France's Change from an Absolute to an Enlightened Monarchy During the years 1661-1789

France's Change from an Absolute to an Enlightened Monarchy During the years 1661-1789

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France's Change from an Absolute to an Enlightened Monarchy During the years 1661-1789

An absolute monarchy is when the monarch’s actions are restricted
neither by written law nor by custom. Eighteenth century France after
the Hundreds Years’ war was in theory an absolute monarchy. The
absolute system of monarchy in France was supported by the Christian
teaching which said that your system in life is ordained by God. The
relationship between the monarch and his people was seen to be
paternalistic and Bolingbroke said in 1738, “The true image of a free
people, governed by a patriot king is that of a patriarchal family.”
However, at the end of the C18th all these beliefs came to be
challenged, primarily by the philosophes, in a period called the
Enlightenment. Significantly though, it was not until 1789 when the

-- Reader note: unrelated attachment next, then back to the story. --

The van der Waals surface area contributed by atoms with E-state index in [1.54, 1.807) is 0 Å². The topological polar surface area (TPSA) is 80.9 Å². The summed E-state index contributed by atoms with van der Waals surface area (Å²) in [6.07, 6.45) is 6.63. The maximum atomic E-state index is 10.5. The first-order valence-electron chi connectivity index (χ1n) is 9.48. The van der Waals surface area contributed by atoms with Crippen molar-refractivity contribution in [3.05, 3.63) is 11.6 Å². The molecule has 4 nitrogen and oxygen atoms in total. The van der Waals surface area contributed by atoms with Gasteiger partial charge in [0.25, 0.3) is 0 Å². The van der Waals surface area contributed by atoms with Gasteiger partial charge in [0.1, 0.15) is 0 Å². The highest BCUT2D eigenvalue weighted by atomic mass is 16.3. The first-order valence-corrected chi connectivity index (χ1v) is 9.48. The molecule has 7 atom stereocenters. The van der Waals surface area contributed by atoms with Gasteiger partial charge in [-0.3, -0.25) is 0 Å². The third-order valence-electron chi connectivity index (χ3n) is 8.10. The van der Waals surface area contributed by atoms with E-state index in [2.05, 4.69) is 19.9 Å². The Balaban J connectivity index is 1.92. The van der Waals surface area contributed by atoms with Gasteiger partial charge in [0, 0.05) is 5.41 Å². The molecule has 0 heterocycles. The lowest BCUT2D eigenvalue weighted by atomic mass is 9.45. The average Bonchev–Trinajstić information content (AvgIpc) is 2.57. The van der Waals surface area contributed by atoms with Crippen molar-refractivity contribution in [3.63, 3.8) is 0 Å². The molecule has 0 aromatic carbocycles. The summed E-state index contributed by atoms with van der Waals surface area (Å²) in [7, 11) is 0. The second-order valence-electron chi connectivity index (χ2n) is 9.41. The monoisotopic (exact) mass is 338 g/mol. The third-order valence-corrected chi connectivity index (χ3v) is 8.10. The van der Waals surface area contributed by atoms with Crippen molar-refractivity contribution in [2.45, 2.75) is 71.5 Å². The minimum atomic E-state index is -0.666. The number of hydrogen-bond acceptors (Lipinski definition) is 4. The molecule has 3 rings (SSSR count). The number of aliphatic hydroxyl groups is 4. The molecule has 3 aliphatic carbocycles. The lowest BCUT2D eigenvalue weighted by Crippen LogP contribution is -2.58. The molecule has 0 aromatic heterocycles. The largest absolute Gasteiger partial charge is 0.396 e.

French Revolution forced France to re-evaluate its system of monarchy
and rule that steps were seriously taken in the enlightened direction.

An aspect of all three monarchs which was in no way enlightened was
their refusal to delegate power away from themselves to anyone. An
example of this in Louis XIV was in March 1661, when Louis was just 22
and Cardinal Mazarin, the Premier ministre died. He decided not to
appoint another minister but rule totally alone. Louis said to his
officials “It is not time that I governed for myself…I order you not
to sign anything, not even a passport….without my command.” Like his
predecessors and successors Louis believed in divine right and he
believed that ordered authority was an antidote to chaos. Louis wished
to be “informed about everything, listening to the least of my
subjects” and so h...

... middle of paper ...

...itical detention for their
enlightened ideas, it is significant that in contrast to the bloody
fates of C17th freethinkers such as Bruno and Campanella, their
personal liberty was fairly unimpeded, which shows that France was at
least more enlightened than perhaps in past times. Louis XV has been
credited for the coup by some such as the historian Geoffrey Treasure,
as it “demonstrated a king introducing reform”- a step towards
enlightenment, although the reform itself was not liberating.
Concluding, the Enlightenment brought to the foreground the problems
with an absolute monarchy: the in competency of a sole ruling monarch;
the in-egalitarian nation “beset with financial problems” (William
Doyle); a lack of religious and political tolerance; and the peasants
“who sought greater economic freedoms” (Montjaye Vanfrey).

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